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Contact: Brad Maggetti, (707) 465-7399
Contact: Michael Glore, (707) 465-7392
Even before there was an idea for an American system of national parklands, art and artists played a central role in raising public awareness. In the 19th century, painters from the Hudson River School accompanied expeditions to the American West and became famous for iconic, sweeping landscape imagery that captured the public’s imagination. Back in the population centers of the Midwest and Eastern United States (and even abroad), these works of art spurred interest in the preservation of irreplaceable natural and cultural resources. Not just working in paint, artists today—including writers and poets, composers and musicians, filmmakers, sculptors, dancers and others—continue to contribute to the evolving stories preserved in our national parklands. They uncover new and never before considered meanings and perspectives that keep our nation’s special places relevant, dynamic, and revered the world over.
Local artists continue the tradition this winter, spring, and summer at Hiouchi Information Center— one mile west of the Hiouchi, CA on U.S. Highway 199. Redwood National and State Parks has commissioned a series of murals from the non-profit Redwoods Mural Society to “artify” the now-year-round visitor center space. With financial support for purchasing supplies and materials from Redwood Parks Conservancy, the individual murals will each depict one of the iconic habitats in the parks’ famous “mosaic of habitats,” including wild and scenic rivers, the old-growth redwood forest, serpentine prairie, and the rocky headlands of the Pacific Ocean.
The largest mural, forty feet wide by seven feet tall, will be a Smith River scene and will provide a dynamic backdrop not only for the currently bare, beige visitor center façade, but also for the Tolowa canoe currently on display on the visitor center deck. Park Guide Brad Maggetti met with the Elk Valley Rancheria and Tolowa Dee-ni’ Nation to seek input and approval for the murals, and to ensure their appropriateness in this context. “Collaborating with the Tolowa was insightful,” says Maggetti. “We came away with a richer project, including ideas for highlighting Tolowa place names and key words for some features on the murals. Mostly, I think we all see this as a positive way of reinforcing local traditions and cultural continuity of life along the Smith River. We run a free public kayak program based out of Hiouchi Information Center in summer, and the Smith River mural and Tolowa canoe will be beautiful and compelling references for our visitors that acknowledge this place as home to the Tolowa since time immemorial, and that remind us to treat one another and the land with respect.”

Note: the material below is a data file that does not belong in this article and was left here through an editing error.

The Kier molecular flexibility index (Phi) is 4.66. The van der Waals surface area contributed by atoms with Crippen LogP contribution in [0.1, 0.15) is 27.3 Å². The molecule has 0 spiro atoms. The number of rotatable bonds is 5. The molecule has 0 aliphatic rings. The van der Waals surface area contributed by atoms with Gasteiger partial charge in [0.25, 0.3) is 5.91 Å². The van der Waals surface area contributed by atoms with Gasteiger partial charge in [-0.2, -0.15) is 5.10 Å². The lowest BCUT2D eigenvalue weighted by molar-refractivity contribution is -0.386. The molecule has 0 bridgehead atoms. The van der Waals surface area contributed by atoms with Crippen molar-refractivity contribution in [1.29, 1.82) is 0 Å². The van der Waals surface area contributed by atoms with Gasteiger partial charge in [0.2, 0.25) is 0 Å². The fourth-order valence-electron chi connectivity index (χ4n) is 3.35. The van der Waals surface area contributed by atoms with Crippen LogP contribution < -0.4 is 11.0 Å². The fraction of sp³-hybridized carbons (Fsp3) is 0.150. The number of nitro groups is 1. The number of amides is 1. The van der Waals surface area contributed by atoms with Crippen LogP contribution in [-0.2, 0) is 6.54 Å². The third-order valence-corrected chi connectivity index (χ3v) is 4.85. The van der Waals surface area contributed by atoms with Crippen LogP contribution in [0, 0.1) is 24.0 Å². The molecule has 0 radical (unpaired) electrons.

With heavy storms this winter, much of the painting will be taking place indoors at the reconfigured visitor center auditorium; finished murals—painted on large, moveable panels—will be installed outside during summer. As with many aspects of this collaborative project, accommodations like these created new opportunities. According to Supervisory Park Ranger Michael Glore, “When we moved the actual painting indoors, it meant that we could paint any time. And so, mural artists can actually schedule regular times to work on the murals, rather than have to wait for a break in the weather. On Thursdays, Fridays, and Saturdays, during operating hours, visitors to Hiouchi Information can not only view ‘artification’ in progress, but they can actually participate in the painting. It’s these very kinds of interactive and engaging experiences we’re trying to move towards with our visitors. Next to the painting area in the auditorium, for example, we also invite visitors to create and share their own haiku about their experiences about Redwood on a large magnetic poetry board we’ve installed.”
Redwoods Mural Society President Lori Markel also acknowledges the importance of public participation. “When we suggested that park visitors could paint the murals alongside society artists, park staff seemed very surprised. Pleased, but surprised! In all of our mural projects throughout Del Norte County, public participation and involvement is critical to our mission. We seek to capture the natural beauty and augment the economic growth of Del Norte by bringing together community members to plan, create, and support murals like these that the celebrate the heritage and document the unique features of our area.”
To learn more about this project, call the Redwood National and State Parks public information office at 707-465-7335 or visitwww.nps.gov/redw. To view the works in progress, visit Hiouchi Information Center, open 9 am – 4 pm, 7 days/week. To participate in painting, mural artists will be onsite Thursdays, Fridays, and Saturdays, from approximately 10 am – 2 pm. You can contact the Redwoods Mural Society directly at (707) 954-4276 or on their Facebook page by searching Redwoods Mural Society.
National Park Service: Arts in the Parks: https://www.nps.gov/subjects/